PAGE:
The Auto Comes to Laguna
By Skip Hellewell
Much to the disappointment of early developers, the railroad never came to Laguna. When the ATSF railway extended from Santa Ana to San Diego in the 1880s, there was hope it might come down Aliso Canyon, where a resort hotel was contemplated. When Heisler and associates developed north Laguna in the early 1900s, they hoped the electric railway connecting Long Beach to Los Angeles might extend this far, and the first plans for Cliff Drive called it “Electric Way.” This brings us to a little-known benefactor to Laguna’s development: The Auto Club.
The first gas-powered automobile in Los Angeles was built in 1897 by resident inventor J. Philip Erie. The Los Angeles Times report, “Without Horses,” claimed it was the first auto built west of the Mississippi. Funds ran out before the car could be perfected, and an 1899 article lamented, “Los Angeles has had to be content with reading about the popularity the up-to-date vehicle is attaining in Europe and throughout the East. This was galling to the pride of the city, which had the first commercial electric street railway in the country.”
Angeleno pride was restored with the arrival in 1899 of the first factory-built auto, the three-wheel “Duryea,” built in Peoria, Ill. The article reassured readers it was “safer for a city street than a skittish horse.”
Ten visionary businessmen created the Auto Club of Southern California in 1900 to “handle any and all matters arising out of the ownership or operation of a motor vehicle.” That first year they organized a “country run” of the steam- and gas-powered autos in town (the distance being too far for electric autos) to show what autos could do. Traveling the forty or so miles from Los Angeles to Ontario on the first day, they spent the night there and returned by way of Glendale, which required fording the San Gabriel River. A new age was dawning.
In a society built around horse-drawn vehicles, there were many needs for the Auto Club, which argued for better roads (a factor in the 1915 paving of a single-lane road through Laguna Canyon), sent cartographers out to make maps for distribution, and put up direction signs. In 1915 the Auto Club organized caravans to San Diego to see the Panama Exposition, which promoted San Diego as the first U.S. port of call for ships using the newly opened Panama Canal. One caravan traveled by way of Riverside, the other taking the newly paved road to Laguna Beach, touting the ocean views. From Laguna, the route south was a single-lane dirt road; Coast Highway wouldn’t be built for another ten years.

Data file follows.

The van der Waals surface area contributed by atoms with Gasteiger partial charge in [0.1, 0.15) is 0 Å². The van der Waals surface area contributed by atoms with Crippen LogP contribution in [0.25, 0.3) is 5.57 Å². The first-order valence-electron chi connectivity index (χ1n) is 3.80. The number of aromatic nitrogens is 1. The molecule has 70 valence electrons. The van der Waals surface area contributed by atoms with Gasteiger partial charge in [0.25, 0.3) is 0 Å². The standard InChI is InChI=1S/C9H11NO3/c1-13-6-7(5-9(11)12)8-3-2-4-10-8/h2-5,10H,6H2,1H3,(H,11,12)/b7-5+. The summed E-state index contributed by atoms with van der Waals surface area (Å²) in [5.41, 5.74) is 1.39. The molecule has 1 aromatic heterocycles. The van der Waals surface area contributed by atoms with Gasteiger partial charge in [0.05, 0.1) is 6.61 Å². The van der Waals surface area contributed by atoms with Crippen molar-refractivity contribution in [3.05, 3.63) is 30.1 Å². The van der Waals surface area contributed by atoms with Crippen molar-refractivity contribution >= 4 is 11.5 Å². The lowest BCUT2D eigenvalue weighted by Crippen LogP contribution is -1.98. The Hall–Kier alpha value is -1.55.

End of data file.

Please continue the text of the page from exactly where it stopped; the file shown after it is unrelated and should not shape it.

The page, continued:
As auto ownership grew, the Auto Club argued for higher speed limits (existing laws were apparently written to discourage galloping horses), laws to register vehicles, license drivers, and protect the public from reckless drivers. They also argued for traffic police to wear uniforms for identification and a tighter definition of “reckless driving.” The Auto Club issued insurance to cover towing (a common need then) and repairs (limit of $25) and help recover stolen autos (horse thieves were moving with the times). The Auto Club sponsored a newspaper column telling fishermen and hunters where the prospects were good and advising of road conditions. Similar articles touted beach destinations. Early Laguna attractions included the Victor Hugo Inn with its landscaped grounds, the White House Café (especially after its 1926 remodeling), and the Arch Beach Tavern.
In 1958 the Auto Club of Southern California opened an office in South Laguna in recognition of south county development, which they maintained until 1993. Today the building is the site of the accounting firm Kinsman & Kinsman. Looking back, it was the auto, not the hoped-for train, that, for better or worse, made Laguna accessible and drove its growth. There’s meaning in that.
Bio: Skip fell in love with Laguna on a ‘50s surfing trip. He’s a student of Laguna history and the author of “Loving Laguna: A Local’s Guide to Laguna Beach.” Email: [email protected].